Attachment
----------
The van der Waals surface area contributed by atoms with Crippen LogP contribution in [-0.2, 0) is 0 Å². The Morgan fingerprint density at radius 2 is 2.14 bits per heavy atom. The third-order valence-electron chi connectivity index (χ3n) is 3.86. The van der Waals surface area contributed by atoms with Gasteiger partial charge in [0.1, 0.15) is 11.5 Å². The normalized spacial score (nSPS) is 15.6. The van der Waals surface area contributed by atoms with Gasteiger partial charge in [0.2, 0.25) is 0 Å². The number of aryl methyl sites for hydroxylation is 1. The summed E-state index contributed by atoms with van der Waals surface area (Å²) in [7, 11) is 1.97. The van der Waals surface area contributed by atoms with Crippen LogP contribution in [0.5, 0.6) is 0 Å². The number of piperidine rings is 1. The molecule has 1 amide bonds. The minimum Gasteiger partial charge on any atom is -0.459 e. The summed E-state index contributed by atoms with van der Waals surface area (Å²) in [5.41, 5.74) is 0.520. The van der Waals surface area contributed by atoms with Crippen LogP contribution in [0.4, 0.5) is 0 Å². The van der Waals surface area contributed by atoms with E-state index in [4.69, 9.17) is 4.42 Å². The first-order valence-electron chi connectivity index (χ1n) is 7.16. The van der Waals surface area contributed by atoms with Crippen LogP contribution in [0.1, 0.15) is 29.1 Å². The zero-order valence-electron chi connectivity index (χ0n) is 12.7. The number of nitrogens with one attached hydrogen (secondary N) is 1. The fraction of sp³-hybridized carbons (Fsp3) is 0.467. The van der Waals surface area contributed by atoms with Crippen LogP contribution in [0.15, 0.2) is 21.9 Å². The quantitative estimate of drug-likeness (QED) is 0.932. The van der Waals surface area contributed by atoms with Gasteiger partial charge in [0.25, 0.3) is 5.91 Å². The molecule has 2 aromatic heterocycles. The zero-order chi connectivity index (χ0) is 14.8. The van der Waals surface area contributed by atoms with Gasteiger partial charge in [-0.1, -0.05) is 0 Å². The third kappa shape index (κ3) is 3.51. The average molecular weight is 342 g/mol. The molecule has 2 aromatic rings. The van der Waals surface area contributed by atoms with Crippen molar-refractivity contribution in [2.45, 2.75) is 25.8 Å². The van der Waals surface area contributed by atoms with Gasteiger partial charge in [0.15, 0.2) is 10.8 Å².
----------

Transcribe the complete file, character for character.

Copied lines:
The van der Waals surface area contributed by atoms with Crippen LogP contribution in [-0.2, 0) is 0 Å². The Morgan fingerprint density at radius 2 is 2.14 bits per heavy atom. The third-order valence-electron chi connectivity index (χ3n) is 3.86. The van der Waals surface area contributed by atoms with Gasteiger partial charge in [0.1, 0.15) is 11.5 Å². The normalized spacial score (nSPS) is 15.6. The van der Waals surface area contributed by atoms with Gasteiger partial charge in [0.2, 0.25) is 0 Å². The number of aryl methyl sites for hydroxylation is 1. The summed E-state index contributed by atoms with van der Waals surface area (Å²) in [7, 11) is 1.97. The van der Waals surface area contributed by atoms with Crippen LogP contribution in [0.5, 0.6) is 0 Å². The number of piperidine rings is 1. The molecule has 1 amide bonds. The minimum Gasteiger partial charge on any atom is -0.459 e. The summed E-state index contributed by atoms with van der Waals surface area (Å²) in [5.41, 5.74) is 0.520. The van der Waals surface area contributed by atoms with Crippen LogP contribution in [0.4, 0.5) is 0 Å². The van der Waals surface area contributed by atoms with E-state index in [4.69, 9.17) is 4.42 Å². The first-order valence-electron chi connectivity index (χ1n) is 7.16. The van der Waals surface area contributed by atoms with Crippen LogP contribution in [0.1, 0.15) is 29.1 Å². The zero-order valence-electron chi connectivity index (χ0n) is 12.7. The number of nitrogens with one attached hydrogen (secondary N) is 1. The fraction of sp³-hybridized carbons (Fsp3) is 0.467. The van der Waals surface area contributed by atoms with Crippen LogP contribution in [0.15, 0.2) is 21.9 Å². The quantitative estimate of drug-likeness (QED) is 0.932. The van der Waals surface area contributed by atoms with Gasteiger partial charge in [0.25, 0.3) is 5.91 Å². The molecule has 2 aromatic heterocycles. The zero-order chi connectivity index (χ0) is 14.8. The van der Waals surface area contributed by atoms with Gasteiger partial charge in [-0.1, -0.05) is 0 Å². The third kappa shape index (κ3) is 3.51. The average molecular weight is 342 g/mol. The molecule has 2 aromatic rings. The van der Waals surface area contributed by atoms with Crippen molar-refractivity contribution in [2.45, 2.75) is 25.8 Å². The van der Waals surface area contributed by atoms with Gasteiger partial charge in [0.15, 0.2) is 10.8 Å².